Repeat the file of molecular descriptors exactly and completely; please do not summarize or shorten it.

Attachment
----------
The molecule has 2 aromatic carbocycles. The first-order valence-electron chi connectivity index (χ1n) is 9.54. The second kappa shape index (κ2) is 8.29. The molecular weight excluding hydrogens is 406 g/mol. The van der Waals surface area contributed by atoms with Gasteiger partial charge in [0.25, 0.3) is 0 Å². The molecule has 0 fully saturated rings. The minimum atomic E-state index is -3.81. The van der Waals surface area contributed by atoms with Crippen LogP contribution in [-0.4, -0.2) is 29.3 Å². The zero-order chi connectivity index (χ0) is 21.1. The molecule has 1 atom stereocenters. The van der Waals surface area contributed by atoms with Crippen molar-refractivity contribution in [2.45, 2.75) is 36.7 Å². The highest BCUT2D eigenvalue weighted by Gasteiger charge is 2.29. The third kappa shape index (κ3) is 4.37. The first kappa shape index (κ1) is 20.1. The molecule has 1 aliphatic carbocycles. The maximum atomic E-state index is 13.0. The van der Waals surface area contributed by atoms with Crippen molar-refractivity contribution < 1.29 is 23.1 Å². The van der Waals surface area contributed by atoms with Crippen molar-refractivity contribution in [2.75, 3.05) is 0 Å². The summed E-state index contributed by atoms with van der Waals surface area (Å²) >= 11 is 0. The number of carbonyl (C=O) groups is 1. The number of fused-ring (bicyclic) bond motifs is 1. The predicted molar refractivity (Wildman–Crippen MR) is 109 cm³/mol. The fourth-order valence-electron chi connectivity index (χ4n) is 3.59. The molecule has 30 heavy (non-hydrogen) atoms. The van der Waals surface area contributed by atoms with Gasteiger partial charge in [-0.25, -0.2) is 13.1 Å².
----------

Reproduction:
The molecule has 2 aromatic carbocycles. The first-order valence-electron chi connectivity index (χ1n) is 9.54. The second kappa shape index (κ2) is 8.29. The molecular weight excluding hydrogens is 406 g/mol. The van der Waals surface area contributed by atoms with Gasteiger partial charge in [0.25, 0.3) is 0 Å². The molecule has 0 fully saturated rings. The minimum atomic E-state index is -3.81. The van der Waals surface area contributed by atoms with Crippen LogP contribution in [-0.4, -0.2) is 29.3 Å². The zero-order chi connectivity index (χ0) is 21.1. The molecule has 1 atom stereocenters. The van der Waals surface area contributed by atoms with Crippen molar-refractivity contribution in [2.45, 2.75) is 36.7 Å². The highest BCUT2D eigenvalue weighted by Gasteiger charge is 2.29. The third kappa shape index (κ3) is 4.37. The first kappa shape index (κ1) is 20.1. The molecule has 1 aliphatic carbocycles. The maximum atomic E-state index is 13.0. The van der Waals surface area contributed by atoms with Crippen molar-refractivity contribution < 1.29 is 23.1 Å². The van der Waals surface area contributed by atoms with Crippen molar-refractivity contribution in [2.75, 3.05) is 0 Å². The summed E-state index contributed by atoms with van der Waals surface area (Å²) >= 11 is 0. The number of carbonyl (C=O) groups is 1. The number of fused-ring (bicyclic) bond motifs is 1. The predicted molar refractivity (Wildman–Crippen MR) is 109 cm³/mol. The fourth-order valence-electron chi connectivity index (χ4n) is 3.59. The molecule has 30 heavy (non-hydrogen) atoms. The van der Waals surface area contributed by atoms with Gasteiger partial charge in [-0.25, -0.2) is 13.1 Å².